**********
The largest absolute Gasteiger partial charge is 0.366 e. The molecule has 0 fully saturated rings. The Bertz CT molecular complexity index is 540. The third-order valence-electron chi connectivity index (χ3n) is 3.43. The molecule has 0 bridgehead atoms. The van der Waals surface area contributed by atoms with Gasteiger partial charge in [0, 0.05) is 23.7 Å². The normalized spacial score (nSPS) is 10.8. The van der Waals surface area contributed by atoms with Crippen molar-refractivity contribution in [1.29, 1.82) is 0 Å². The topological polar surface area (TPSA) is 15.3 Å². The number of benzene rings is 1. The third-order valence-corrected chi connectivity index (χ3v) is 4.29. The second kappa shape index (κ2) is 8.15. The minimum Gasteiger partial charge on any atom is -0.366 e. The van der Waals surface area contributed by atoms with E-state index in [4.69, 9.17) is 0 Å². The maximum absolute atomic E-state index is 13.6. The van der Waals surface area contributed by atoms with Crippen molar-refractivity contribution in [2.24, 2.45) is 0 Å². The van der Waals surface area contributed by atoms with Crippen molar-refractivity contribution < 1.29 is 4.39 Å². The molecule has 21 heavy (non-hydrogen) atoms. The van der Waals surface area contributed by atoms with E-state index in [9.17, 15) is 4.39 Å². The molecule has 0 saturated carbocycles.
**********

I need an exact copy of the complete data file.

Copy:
The largest absolute Gasteiger partial charge is 0.366 e. The molecule has 0 fully saturated rings. The Bertz CT molecular complexity index is 540. The third-order valence-electron chi connectivity index (χ3n) is 3.43. The molecule has 0 bridgehead atoms. The van der Waals surface area contributed by atoms with Gasteiger partial charge in [0, 0.05) is 23.7 Å². The normalized spacial score (nSPS) is 10.8. The van der Waals surface area contributed by atoms with Crippen molar-refractivity contribution in [1.29, 1.82) is 0 Å². The topological polar surface area (TPSA) is 15.3 Å². The number of benzene rings is 1. The third-order valence-corrected chi connectivity index (χ3v) is 4.29. The second kappa shape index (κ2) is 8.15. The minimum Gasteiger partial charge on any atom is -0.366 e. The van der Waals surface area contributed by atoms with E-state index in [4.69, 9.17) is 0 Å². The maximum absolute atomic E-state index is 13.6. The van der Waals surface area contributed by atoms with Crippen molar-refractivity contribution in [2.24, 2.45) is 0 Å². The van der Waals surface area contributed by atoms with Crippen molar-refractivity contribution < 1.29 is 4.39 Å². The molecule has 21 heavy (non-hydrogen) atoms. The van der Waals surface area contributed by atoms with E-state index in [9.17, 15) is 4.39 Å². The molecule has 0 saturated carbocycles.